Saudi Budget 2021 Commentary: ‘Saudi private sector will play a prominent role’

Saudi Arabia’s private sector will play a prominent role in 2021 and beyond, according to Washington-based economist Albara’a Alwazir. (Shutterstock/File Photo)
Saudi Arabia’s private sector will play a prominent role in 2021 and beyond, according to Washington-based economist Albara’a Alwazir. (Shutterstock/File Photo)
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Updated 17 December 2020

Saudi Budget 2021 Commentary: ‘Saudi private sector will play a prominent role’

Saudi Arabia’s private sector will play a prominent role in 2021 and beyond, according to Washington-based economist Albara’a Alwazir. (Shutterstock/File Photo)
  • Economist believes discipline at which Saudi government plans to execute its debt strategy will see debt to GDP gradually decrease

WASHINGTON DC: Saudi Arabia’s private sector will play a prominent role in 2021 and beyond, Albara’a Alwazir, economist at the US-Saudi Business Council (USSBC) told Arab News.

“The Kingdom has created strong fiscal buffers to withstand global shocks, as was witnessed in 2020 with the coronavirus pandemic. While it is pursuing a balanced financing policy, its renewed commitment to rely on domestic debt issuances in lieu of substantial drawdowns of its reserves will promote the sophistication of its debt market, while still remaining well below its debt ceiling of 50 percent of GDP,” he said following the Kingdom’s budget announcement on Tuesday.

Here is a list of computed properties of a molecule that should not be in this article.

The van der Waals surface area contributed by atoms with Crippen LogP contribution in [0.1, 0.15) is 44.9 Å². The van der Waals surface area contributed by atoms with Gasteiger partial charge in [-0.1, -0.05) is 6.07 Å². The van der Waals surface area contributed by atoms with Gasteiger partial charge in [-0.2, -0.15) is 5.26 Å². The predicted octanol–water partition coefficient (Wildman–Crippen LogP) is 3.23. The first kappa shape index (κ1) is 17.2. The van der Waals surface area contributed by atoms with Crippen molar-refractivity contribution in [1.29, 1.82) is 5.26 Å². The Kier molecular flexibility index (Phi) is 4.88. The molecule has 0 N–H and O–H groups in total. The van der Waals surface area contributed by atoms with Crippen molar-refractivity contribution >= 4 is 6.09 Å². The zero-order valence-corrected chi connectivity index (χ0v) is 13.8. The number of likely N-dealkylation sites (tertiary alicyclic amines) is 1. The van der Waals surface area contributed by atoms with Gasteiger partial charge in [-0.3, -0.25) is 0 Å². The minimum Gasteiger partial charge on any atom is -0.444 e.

“Furthermore, the discipline at which the government plans to execute its debt strategy will see its debt to GDP gradually decrease to only 4.9 percent of GDP in 2021 and further reduced to 0.4 percent of GDP by 2023,” he added.

"A noteworthy development is the reduction of capital expenditures from SR137 billion ($36.53 billion) in 2020 to SR101 billion in 2021, a 26 percent decrease. While the decline may seem considerable at first glance, the government noted that heavy investments in prior years to develop its infrastructure capabilities warranted a slowdown in its own spending while allowing the private sector to continue its growing involvement in the development of the country.

“The pandemic caused delays to a number of VRP (Vision Realization Programs) spending plans in 2020, yet the government is keen on delivering on these initiatives to deliver on its Vision 2030 mandate. The private sector will play a prominent role in developing the economy coupled with significant support from the Public Investment Fund, which has already committed SR300 billion to the domestic economy for 2021 and 2022,” he said.


Indonesia campaign helps SMEs enter Saudi market

Indonesia campaign helps SMEs enter Saudi market
Updated 19 January 2021

Indonesia campaign helps SMEs enter Saudi market

Indonesia campaign helps SMEs enter Saudi market
  • They will be the main target of the export initiative, which is estimated by the Indonesian Ministry of Trade to be able to generate $60 million

JAKARTA: Indonesia has launched a campaign to help small firms in the country compete for millions of dollars-worth of food trade in Saudi Arabia.